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Comment: Re:NSLU2 (Score 1) 697

by epr (#29867491) Attached to: Low-Power Home Linux Server?
I too would put in a word for the NSLU. The Sheevaplug is obviously superior if you can get hold of it, but the NSLU doesn't do a bad job at all. I have one running Debian Lenny on a 1TB drive with lighttpd, rtorrent, nfs etc. Works like a charm unless you have like a dozen torrents running.

+ - French Assembly rejects three strikes bill

Submitted by Anonymous Coward
An anonymous reader writes "The French Assembly has rejected the Three Strikes bill which would allow ISPs to cut off users found to have been downloading protected content after two warnings. The story, in French from Le Monde, is here: Use the fish to translate. Summary, the Sarcozy administration can go back with a new draft for approval by both chambers or try to get upper house approval of a softer version without the cutoff passed by the lower house."

+ - Quake3-based Engine Provides Radical Changes->

Submitted by Anonymous Coward
An anonymous reader writes "Phoronix is running a news story about the XreaL project where its lead developer claims to be the most advanced open-source game engine. XreaL is based upon the vintage Quake 3 engine, but it has been rewritten over the course of many months in that it no longer resembles the original id Software engine. The XreaL engine has its renderer written entirely in GLSL with compliancy towards the OpenGL ES 2.0 specification, but it supports the new OpenGL 3.0/3.1 specification and is able to take advantage of its new features. XreaL has also added an HDR pipeline to its engine and on modern hardware is actually GPU — not CPU — bottlenecked. XreaL can also load game content from Unreal Tournament 3. This engine, which is described to be as powerful as what can be found in Doom 3 or Call of Duty 4, is written entirely with free software. The XreaL project has created plug-ins for Maya to bolden their game development capabilities."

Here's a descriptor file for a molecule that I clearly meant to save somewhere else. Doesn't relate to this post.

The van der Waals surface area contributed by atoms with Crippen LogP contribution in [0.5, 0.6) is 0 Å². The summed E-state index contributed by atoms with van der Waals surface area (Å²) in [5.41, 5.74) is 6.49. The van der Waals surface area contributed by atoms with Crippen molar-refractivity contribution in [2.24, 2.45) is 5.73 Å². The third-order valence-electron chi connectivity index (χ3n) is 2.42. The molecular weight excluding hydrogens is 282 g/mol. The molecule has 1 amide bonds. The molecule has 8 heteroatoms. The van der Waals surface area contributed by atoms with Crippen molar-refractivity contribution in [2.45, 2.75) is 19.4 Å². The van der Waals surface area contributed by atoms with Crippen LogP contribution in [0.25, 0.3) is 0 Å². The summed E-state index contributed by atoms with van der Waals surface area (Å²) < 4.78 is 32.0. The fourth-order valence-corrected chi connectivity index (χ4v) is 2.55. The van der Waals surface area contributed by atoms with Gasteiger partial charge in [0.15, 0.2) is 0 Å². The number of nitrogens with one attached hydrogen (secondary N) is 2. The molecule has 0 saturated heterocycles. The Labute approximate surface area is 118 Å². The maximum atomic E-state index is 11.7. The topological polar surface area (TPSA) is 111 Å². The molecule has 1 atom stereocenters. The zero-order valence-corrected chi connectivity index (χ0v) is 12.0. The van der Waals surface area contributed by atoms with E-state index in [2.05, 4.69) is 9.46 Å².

Link to Original Source

+ - Turing winner Barbara Liskov on Google, AI & m

Submitted by Anonymous Coward
An anonymous reader writes "Interesting interview with the 2008 Turing Award winner Barbara Liskov discussing the work that won her the prize (data abstraction) and her current research preoccupations (distributed computing), along with thoughts on artificial intelligence, writing good code and being a female in a male-dominated industry.

From the interview: "With artificial intelligence techniques it may be [possible] to come up with a much better way of finding what you're looking for. That's something I think we can expect from artificial intelligence in the future. Unfortunately those very same techniques will allow very efficient data mining of the patterns of your use on the internet and so forth — so there's the good side and the bad side."

What the world *really* needs is a good Automatic Bicycle Sharpener.